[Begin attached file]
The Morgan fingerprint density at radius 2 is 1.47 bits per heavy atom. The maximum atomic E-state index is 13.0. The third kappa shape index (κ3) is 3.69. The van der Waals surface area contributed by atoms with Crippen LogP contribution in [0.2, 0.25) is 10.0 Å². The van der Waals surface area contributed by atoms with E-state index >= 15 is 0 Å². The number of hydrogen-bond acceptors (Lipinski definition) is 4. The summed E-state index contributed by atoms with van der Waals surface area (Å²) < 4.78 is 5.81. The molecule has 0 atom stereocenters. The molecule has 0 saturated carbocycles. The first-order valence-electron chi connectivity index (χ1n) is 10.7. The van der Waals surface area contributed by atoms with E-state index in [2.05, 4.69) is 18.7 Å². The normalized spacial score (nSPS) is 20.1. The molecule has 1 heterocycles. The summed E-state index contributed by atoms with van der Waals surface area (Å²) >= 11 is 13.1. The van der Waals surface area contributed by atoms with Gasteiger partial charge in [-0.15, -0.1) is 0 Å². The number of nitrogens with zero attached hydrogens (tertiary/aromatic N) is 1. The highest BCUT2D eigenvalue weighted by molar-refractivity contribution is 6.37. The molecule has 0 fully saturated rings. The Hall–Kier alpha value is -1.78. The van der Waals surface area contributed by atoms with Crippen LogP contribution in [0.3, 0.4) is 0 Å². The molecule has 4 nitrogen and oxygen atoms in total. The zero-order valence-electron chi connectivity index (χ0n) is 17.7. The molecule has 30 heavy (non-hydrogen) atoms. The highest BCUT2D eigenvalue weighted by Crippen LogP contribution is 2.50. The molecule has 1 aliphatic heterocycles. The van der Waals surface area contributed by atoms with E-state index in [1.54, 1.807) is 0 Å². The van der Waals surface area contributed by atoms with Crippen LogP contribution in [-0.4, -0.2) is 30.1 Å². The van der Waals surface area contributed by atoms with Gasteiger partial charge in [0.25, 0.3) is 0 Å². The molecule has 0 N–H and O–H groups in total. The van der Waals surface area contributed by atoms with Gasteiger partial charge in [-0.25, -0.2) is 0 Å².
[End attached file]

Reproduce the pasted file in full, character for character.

The Morgan fingerprint density at radius 2 is 1.47 bits per heavy atom. The maximum atomic E-state index is 13.0. The third kappa shape index (κ3) is 3.69. The van der Waals surface area contributed by atoms with Crippen LogP contribution in [0.2, 0.25) is 10.0 Å². The van der Waals surface area contributed by atoms with E-state index >= 15 is 0 Å². The number of hydrogen-bond acceptors (Lipinski definition) is 4. The summed E-state index contributed by atoms with van der Waals surface area (Å²) < 4.78 is 5.81. The molecule has 0 atom stereocenters. The molecule has 0 saturated carbocycles. The first-order valence-electron chi connectivity index (χ1n) is 10.7. The van der Waals surface area contributed by atoms with E-state index in [2.05, 4.69) is 18.7 Å². The normalized spacial score (nSPS) is 20.1. The molecule has 1 heterocycles. The summed E-state index contributed by atoms with van der Waals surface area (Å²) >= 11 is 13.1. The van der Waals surface area contributed by atoms with Gasteiger partial charge in [-0.15, -0.1) is 0 Å². The number of nitrogens with zero attached hydrogens (tertiary/aromatic N) is 1. The highest BCUT2D eigenvalue weighted by molar-refractivity contribution is 6.37. The molecule has 0 fully saturated rings. The Hall–Kier alpha value is -1.78. The van der Waals surface area contributed by atoms with Crippen LogP contribution in [0.3, 0.4) is 0 Å². The molecule has 4 nitrogen and oxygen atoms in total. The zero-order valence-electron chi connectivity index (χ0n) is 17.7. The molecule has 30 heavy (non-hydrogen) atoms. The highest BCUT2D eigenvalue weighted by Crippen LogP contribution is 2.50. The molecule has 1 aliphatic heterocycles. The van der Waals surface area contributed by atoms with E-state index in [1.54, 1.807) is 0 Å². The van der Waals surface area contributed by atoms with Crippen LogP contribution in [-0.4, -0.2) is 30.1 Å². The van der Waals surface area contributed by atoms with Gasteiger partial charge in [0.25, 0.3) is 0 Å². The molecule has 0 N–H and O–H groups in total. The van der Waals surface area contributed by atoms with Gasteiger partial charge in [-0.25, -0.2) is 0 Å².